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“I remember this same story 10 years ago.”

The LinkedIn comment on our first-quarter magazine cover story, “Google’s Insurance Strategy Could Be a Game Changer,” appeared soon after we published an online preview of the article in which Google’s leader of insurance and risk management solutions described her purposeful mission to turn insurers into analytical powerhouses.

The possibility of working in an environment that intrinsically values people ignited my own passion to help the world become safer, which I believe insurers have the opportunity to do,” Google’s Henna Karna told Carrier Management, explaining what drew her to the tech giant after a long career leading digital transformations and analytics initiatives in the insurance industry.

Readers who get past the headline realize this is not at all the same old story—the one about Google’s online insurance distribution experiment, Google Compare—which shut down six years ago. And those who reflect back on an earlier profile of Karna we published back in 2018 realize that the heart of this story is the journey of a woman who came with her family from India to the U.S., overcoming barriers of poverty and racism with the help of a few kind individuals—but mainly through her work ethic, her dedication to mathematics and her bold mission to be a change agent.

This edition also has stories of Black American men and women battling racism and making a difference in the insurance industry.

Abel Travis, VP of Fundamental Underwriters, a division of AF Group, talks about his lifelong dream to build a large company from the ground up: “When I entered the insurance industry, I made it an objective to lead an organization and show other diverse talent from the Black and brown community that it’s not just an aspiration but an attainable goal.”

Michael Chang, CEO of Sompo GRS, talks about the need to be “mentally tough” as one of the few Black students at an Ivy League school and later when his ideas for launching insurance businesses were rejected by older white professionals: “If you don’t have that sort of fortitude and strength, you can’t change the game.”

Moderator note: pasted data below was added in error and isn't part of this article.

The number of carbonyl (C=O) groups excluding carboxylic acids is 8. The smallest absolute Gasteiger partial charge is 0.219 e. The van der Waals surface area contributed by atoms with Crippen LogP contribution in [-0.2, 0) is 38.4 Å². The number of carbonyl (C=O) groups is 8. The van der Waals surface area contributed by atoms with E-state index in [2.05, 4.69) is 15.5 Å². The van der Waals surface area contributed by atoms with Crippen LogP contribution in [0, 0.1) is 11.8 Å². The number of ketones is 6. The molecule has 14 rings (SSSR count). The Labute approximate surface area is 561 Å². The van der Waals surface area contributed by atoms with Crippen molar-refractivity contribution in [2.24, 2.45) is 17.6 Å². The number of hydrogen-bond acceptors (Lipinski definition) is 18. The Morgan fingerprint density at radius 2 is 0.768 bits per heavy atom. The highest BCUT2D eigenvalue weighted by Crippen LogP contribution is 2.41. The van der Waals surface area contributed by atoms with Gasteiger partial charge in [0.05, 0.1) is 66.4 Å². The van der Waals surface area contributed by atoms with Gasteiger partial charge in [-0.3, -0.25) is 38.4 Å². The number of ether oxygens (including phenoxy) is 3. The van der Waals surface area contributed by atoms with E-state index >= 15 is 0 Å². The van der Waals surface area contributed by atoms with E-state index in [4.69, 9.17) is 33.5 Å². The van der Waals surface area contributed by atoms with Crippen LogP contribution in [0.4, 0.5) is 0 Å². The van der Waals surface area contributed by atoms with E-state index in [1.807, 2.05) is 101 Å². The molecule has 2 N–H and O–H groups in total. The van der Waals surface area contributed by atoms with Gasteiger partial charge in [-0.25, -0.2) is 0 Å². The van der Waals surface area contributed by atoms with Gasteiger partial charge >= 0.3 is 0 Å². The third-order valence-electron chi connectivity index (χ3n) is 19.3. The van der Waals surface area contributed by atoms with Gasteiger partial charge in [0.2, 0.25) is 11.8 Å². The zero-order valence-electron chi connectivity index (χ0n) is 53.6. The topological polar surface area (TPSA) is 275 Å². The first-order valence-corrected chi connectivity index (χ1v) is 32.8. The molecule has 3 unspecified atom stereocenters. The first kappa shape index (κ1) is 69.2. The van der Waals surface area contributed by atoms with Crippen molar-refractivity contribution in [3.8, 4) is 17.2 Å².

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The leaders, and all the people of color featured in this edition, are working to drive change. But like a lot of white readers, I am unsure about what I can do personally to bring change. So, I asked.

Be bold, one Black professional told me during early days of my research, encouraging me to capture—and report on—diverging numbers of white vs. Black executives on carriers’ senior management teams. Legal representatives of his firm would ultimately ask him to refrain from being bold in his own statements to the media about experiences with racism.

Another setback: A representative of an analytics division of an insurance broker declined my invitation to update statistics on the scarcity of Black insurance leaders—or for that matter, Black underwriters—”due to sensitivity our clients may have on releasing this information.”

Those weren’t the only obstacles. A journalist who is not bold by nature almost threw in the towel.

In truth, my role of gathering statistics and articles about racial divides in the industry can hardly be called bold. True leaders can be purposeful. Some of us can be bold. The rest of us can be human.

Gloria Asare, who recently joined the ranks of the 1 percent of Black credentialed actuaries in North America, stressed the human element in her article: “Many people genuinely want to help, but they don’t know how. They also fear saying the wrong thing or being implicated, especially since you can be well meaning but still perform a racist act.” She also provided a list of small but solid steps industry professionals can take to make positive contributions to change.

Boldness aside, Asare offers sage advice: “It only requires you to be intentional, vulnerable and open to learning.”